Fujifilm Intros First 9-Megapixel Digital Cameras

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Valhalla, N.Y. — Whoever said eight is enough apparently never worked at Fujifilm. The company unveiled three new digital cameras, including two featuring a 9-megapixel CCD, the first consumer cameras to offer that resolution.

The FinePix S9000, which ships in September for a suggested $699, features the company’s 9-megapixel Super CCD HR sensor, a 10.7x optical zoom lens (28-300mm, 35mm equivalent), and the company’s Real Photo Technology for reducing the effects of digital noise, improving battery life and increasing the speed of operation and start-up time.

The S9000 boasts a start-up time of 0.8 seconds and a shutter lag of 1/100 of a second. It offers an anti-blur mode that adjusts the camera’s ISO settings to combat camera shake and blur, and natural light mode for improved low light photography. The camera’s manual zoom can be used while recording video, which is captured at VGA resolution at 30 frames per second.

The camera can capture RAW image files and offers a super macro mode for focusing up to .4 inches. The LCD can tilt for various shooting angles and the camera accepts both xD and CompactFlash memory cards.

There is still plenty of life left in SLR-type fixed lens cameras in the era of low-cost SLRs, said David Troy, senior product manager, Fujifilm. “We don’t see the over $500 category as a ‘dead zone’ but a key growth area for us,” he added.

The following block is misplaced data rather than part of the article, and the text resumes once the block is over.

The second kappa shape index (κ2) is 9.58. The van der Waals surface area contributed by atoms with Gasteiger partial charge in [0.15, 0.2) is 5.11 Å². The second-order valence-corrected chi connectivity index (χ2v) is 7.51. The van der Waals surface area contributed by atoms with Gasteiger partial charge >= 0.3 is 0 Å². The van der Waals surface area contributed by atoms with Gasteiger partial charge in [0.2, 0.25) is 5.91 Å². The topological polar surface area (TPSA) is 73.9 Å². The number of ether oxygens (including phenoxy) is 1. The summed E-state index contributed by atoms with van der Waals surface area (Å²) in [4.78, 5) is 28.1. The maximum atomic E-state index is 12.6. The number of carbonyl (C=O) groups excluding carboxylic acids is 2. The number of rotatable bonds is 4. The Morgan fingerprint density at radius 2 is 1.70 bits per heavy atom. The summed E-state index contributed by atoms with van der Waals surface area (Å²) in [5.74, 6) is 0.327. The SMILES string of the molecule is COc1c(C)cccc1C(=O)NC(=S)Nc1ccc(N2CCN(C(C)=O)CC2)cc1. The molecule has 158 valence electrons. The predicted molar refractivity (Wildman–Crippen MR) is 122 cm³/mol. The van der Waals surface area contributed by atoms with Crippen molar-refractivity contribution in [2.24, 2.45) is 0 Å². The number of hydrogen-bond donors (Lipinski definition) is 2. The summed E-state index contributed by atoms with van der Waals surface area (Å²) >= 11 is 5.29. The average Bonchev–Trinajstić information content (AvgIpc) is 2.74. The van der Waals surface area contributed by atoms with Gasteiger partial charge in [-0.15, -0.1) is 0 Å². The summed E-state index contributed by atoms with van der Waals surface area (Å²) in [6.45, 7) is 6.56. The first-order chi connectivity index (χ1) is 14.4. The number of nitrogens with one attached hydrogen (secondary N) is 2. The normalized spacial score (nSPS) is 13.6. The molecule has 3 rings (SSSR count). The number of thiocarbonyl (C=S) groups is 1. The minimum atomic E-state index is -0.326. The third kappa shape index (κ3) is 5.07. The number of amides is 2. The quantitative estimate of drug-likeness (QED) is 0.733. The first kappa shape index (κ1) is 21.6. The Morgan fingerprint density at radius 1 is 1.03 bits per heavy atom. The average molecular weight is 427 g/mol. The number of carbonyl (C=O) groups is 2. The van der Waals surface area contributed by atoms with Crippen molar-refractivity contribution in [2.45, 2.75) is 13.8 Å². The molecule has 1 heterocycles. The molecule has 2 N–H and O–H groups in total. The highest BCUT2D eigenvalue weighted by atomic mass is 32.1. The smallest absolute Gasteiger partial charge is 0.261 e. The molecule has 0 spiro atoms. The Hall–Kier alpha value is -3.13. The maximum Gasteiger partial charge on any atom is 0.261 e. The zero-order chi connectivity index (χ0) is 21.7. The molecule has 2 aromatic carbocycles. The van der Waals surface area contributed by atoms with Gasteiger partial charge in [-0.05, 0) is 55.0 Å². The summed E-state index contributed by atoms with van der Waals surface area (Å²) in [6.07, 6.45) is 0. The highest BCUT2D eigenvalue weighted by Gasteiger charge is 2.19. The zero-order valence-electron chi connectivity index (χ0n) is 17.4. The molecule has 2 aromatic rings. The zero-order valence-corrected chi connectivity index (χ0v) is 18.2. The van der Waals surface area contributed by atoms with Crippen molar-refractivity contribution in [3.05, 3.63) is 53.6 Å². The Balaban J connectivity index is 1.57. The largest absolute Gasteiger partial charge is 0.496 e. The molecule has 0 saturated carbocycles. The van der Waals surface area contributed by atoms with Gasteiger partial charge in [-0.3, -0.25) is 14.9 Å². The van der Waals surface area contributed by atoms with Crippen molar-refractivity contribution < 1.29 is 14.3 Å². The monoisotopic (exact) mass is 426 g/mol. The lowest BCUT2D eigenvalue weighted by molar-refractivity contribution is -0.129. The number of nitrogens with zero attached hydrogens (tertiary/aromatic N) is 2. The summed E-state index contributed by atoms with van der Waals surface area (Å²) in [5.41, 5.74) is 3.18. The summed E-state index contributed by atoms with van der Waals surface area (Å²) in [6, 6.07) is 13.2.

The segment will flourish, Troy argued, because of the prominence of repeat buyers who know enough to demand better features but are not true hobbyists who wish to invest time and money in the intricacies of SLR photography.

That said, the company is “actively pursuing” work on its own d-SLR, Troy noted.

Fujifilm also introduced the successor to its E-550, the 9-megapixel E900. It ships in October for a suggested $499.99

The camera features the company’s Real Photo Technology, automatic and manual controls, a 2-inch LCD screen and a 4x optical zoom lens. Additional features include a live histogram display for exposure settings and a highlight warning function that alerts users if a photo they’ve taken is over exposed.

Finally, the company updated the S5100 with the new 5-megapixel S5200. The camera features a 10x optical zoom (38mm to 380mm), Real Photo Technology, a start-up time of 1.1 seconds, a shutter lag of 0.01 and a lower power consumption than its predecessor. It also offers natural light and anti-blur shooting modes, and macro focusing to 3.9 inches

The S5200 will ship in October for a suggested $399.95.

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